Cancer sometimes begins in one part of the body before spreading to other areas. This process is known as metastasis.
There are over 200 different types of cancer, each with its own methods of diagnosis and treatment.
How can we help
Often clients seek help post treatment for rebuilding their nutrient status post chemotherapy and radiotherapy and or want help with a milder version of the Gerson therapy.
The Gerson® Therapy is a natural treatment that activates the body’s extraordinary ability to heal itself through an organic, plant-based diet, raw juices, coffee enemas and natural supplements.
With its whole-body approach to healing, the Gerson Therapy naturally reactivates your body’s ability to heal itself. Dr. Max Gerson developed the Gerson Therapy in the 1930s, initially as a treatment for his own debilitating migraines, and eventually as a treatment for degenerative diseases such as skin tuberculosis, diabetes and, most famously, cancer.
We follow the Bristol approach to diet (Penny Brohn Cancer care)
The Bristol Approach to nutrition focuses on a plant-based diet with small amounts of good quality animal products. A range of evidence strongly supports the idea that a diet composed mainly of vegetables, fruit, wholegrains, pulses, nuts and seeds protect against cancer. The benefits of these foods come from a range of nutrients including vitamins, minerals, fibre and a whole host of powerful phytonutrients, many with direct anti-tumour activity.
- While small to moderate amounts of animal products appear to be beneficial for most people, the WCRF/AICR report found that a high intake of red meat, and in particular processed meat, can increase the risk of certain cancers. We would suggest that people stick mainly to white meat, fish and eggs and consume smaller amounts of red meat and dairy products.
- The dairy issue- there is evidence that milk and milk products increase the risk of certain cancers such as prostate. The factors within milk that may be responsible for their negative effect include saturated fats, calcium (which in excessive amounts can inhibit the formation of active vitamin D, a cancer protective nutrient), hormones such as oestrogen, and growth factors such as insulin-like growth factor-I (IGF-I). Many people experience digestive problems when consuming dairy, particularly following chemotherapy, our general advice is to keep dietary intake of milk products to a minimum.
- For those people removing dairy products from the diet the most obvious replacement food is soya in its various forms. The use of soya in cancer is an area where the scientific research conflicts to a degree with some papers suggesting the soya isoflavones inhibit various cancer processes and others suggesting they promote them. We suggest people include a moderate amount as part of a balanced diet focusing on the traditional soya foods such as tofu, miso and tempeh, rather than the heavily processed variety.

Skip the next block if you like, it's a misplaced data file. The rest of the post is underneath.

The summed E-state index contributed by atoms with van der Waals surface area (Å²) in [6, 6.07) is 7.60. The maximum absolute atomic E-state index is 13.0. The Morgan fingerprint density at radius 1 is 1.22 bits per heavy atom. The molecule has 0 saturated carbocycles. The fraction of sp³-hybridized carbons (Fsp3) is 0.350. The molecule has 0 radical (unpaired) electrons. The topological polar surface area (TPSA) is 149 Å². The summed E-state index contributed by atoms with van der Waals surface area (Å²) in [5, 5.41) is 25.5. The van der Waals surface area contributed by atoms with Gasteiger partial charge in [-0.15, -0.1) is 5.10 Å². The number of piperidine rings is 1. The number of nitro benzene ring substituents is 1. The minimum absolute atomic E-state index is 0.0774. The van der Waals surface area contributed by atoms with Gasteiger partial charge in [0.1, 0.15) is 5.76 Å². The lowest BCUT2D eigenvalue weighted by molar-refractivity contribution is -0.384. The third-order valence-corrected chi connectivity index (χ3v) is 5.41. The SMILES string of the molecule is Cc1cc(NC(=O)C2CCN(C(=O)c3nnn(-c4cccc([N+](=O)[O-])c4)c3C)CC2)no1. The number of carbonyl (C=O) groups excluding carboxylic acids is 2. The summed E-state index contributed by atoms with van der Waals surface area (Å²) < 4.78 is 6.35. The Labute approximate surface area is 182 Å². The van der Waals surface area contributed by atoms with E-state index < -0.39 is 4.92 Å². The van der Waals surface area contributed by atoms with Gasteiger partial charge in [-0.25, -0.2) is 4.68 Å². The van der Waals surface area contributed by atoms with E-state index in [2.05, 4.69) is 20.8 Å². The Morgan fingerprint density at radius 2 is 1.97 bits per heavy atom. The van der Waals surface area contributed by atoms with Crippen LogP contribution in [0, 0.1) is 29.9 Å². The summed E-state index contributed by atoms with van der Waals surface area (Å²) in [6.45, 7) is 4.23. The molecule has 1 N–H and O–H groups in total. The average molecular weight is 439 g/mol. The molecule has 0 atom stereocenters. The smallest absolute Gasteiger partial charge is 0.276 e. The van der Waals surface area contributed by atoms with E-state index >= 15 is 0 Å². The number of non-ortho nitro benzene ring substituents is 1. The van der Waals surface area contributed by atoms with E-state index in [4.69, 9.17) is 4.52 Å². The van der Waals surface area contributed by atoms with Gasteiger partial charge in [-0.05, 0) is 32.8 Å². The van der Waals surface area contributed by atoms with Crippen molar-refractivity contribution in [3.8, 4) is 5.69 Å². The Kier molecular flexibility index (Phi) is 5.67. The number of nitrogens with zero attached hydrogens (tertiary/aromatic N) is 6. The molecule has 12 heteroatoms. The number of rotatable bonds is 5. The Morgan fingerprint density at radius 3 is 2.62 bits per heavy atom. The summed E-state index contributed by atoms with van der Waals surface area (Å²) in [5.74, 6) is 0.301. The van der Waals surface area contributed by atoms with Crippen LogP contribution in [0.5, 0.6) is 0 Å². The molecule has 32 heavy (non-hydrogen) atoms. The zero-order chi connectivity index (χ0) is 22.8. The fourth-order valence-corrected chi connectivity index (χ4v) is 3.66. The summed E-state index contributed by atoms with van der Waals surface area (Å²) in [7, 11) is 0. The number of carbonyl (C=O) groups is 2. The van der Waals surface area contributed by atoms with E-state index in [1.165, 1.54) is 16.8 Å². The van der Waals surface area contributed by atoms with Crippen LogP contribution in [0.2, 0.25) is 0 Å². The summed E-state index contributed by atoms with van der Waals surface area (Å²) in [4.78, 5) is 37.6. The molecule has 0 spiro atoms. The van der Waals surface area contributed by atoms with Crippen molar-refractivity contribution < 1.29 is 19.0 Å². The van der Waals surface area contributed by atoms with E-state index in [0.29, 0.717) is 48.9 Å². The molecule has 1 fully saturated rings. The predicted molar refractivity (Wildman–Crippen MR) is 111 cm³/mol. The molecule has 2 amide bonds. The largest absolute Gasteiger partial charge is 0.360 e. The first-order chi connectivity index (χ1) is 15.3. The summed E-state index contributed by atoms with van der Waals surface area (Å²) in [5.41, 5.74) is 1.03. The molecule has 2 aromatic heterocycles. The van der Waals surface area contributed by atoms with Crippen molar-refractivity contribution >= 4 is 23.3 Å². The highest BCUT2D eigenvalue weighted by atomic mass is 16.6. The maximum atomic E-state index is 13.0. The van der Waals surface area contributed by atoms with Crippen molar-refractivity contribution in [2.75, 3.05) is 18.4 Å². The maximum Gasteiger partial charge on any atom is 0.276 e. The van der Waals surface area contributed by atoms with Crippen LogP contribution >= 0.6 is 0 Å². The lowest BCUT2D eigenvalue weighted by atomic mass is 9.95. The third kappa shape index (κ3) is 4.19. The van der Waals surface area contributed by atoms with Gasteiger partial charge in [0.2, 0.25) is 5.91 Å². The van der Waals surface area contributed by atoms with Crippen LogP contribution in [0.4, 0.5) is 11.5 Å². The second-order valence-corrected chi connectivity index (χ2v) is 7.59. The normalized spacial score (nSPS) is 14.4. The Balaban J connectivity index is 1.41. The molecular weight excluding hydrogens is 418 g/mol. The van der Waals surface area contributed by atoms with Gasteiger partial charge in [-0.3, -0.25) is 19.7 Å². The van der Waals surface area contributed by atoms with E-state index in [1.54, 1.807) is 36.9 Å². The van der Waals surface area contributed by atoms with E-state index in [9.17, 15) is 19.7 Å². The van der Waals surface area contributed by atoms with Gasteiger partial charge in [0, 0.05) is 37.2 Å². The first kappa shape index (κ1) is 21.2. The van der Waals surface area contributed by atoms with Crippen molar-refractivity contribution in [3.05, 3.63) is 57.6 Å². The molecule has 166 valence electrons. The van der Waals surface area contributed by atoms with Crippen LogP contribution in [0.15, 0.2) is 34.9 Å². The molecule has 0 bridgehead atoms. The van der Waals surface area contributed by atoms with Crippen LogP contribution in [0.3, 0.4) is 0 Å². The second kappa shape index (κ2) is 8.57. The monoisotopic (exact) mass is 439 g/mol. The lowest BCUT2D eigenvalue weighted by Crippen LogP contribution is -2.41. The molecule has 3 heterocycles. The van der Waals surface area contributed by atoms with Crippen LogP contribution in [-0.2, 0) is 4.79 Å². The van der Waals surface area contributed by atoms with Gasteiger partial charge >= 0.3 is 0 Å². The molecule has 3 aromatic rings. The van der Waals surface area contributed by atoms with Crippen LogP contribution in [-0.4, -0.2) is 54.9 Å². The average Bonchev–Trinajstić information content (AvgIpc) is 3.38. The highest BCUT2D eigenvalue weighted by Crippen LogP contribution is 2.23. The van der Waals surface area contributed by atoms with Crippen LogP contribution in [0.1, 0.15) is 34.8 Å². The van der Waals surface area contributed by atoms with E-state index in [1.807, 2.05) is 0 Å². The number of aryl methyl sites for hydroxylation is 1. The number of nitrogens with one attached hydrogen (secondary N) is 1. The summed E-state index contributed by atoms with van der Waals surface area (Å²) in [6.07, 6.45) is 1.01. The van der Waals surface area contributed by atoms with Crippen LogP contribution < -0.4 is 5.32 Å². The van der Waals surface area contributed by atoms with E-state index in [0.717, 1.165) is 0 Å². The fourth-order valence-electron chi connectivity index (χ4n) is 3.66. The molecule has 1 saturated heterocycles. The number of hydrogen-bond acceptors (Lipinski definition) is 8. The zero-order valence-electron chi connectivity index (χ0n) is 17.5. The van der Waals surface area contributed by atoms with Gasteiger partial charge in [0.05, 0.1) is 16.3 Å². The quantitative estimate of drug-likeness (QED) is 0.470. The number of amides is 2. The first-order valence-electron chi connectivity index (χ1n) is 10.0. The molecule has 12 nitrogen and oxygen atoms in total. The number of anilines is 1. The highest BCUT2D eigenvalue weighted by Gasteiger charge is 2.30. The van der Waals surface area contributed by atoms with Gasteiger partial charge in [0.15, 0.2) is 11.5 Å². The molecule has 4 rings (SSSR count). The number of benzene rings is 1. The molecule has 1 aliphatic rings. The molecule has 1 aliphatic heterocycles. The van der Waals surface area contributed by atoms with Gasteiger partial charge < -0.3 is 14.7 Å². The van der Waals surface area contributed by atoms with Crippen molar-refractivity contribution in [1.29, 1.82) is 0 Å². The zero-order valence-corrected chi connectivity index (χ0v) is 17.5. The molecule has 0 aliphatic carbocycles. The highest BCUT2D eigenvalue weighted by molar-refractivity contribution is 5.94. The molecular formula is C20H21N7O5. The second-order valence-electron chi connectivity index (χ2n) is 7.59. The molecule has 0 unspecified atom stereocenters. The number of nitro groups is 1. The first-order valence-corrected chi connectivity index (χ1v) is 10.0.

- The removal of sugars and refined carbohydrates from the diet. The biochemical changes that occur within a cancer cell allowing it to create energy without oxygen (anaerobic respiration) more readily mean that in order to produce the energy it requires for survival more glucose is required than for a normal cell. The cancer cell’s greater need for this simple sugar has led to speculation that a high sugar diet may encourage cancer cell growth and there is some evidence to support this idea. For this reason it seems wise to limit sugars and refined carbohydrates.
- High insulin levels (hyperinsulinaemia) are closely associated with high blood glucose levels. Insulin is a tissue building (anabolic) hormone and is known to encourage cell proliferation and inhibit apoptosis directly and through its potent stimulation of growth hormones such as IGF-1, discussed earlier. Insulin also encourages the production of pro-inflammatory compounds (eicosanoids) by influencing fatty acid metabolism.
- Fish oils are one of the supplements often recommended , along with a multivitamin and mineral, a multiantioxidant and vitamin C. Other supplements may be included for those requiring extra support such as probiotics for those with digestive problems.
The diet is plant-based containing 8 to 10 portions of fresh vegetables and fruit per day plus plenty of wholegrains and pulses. It contains small amounts of animal products but limited red meat and dairy products. The avoidance of sugars and refined carbohydrates is strongly encouraged along with processed and refined foods, excess salt and caffeine and alcohol. Plenty of pure water along with herbal teas and fresh vegetable juices are recommended. Good quality nutritional supplements are advised to compliment the diet.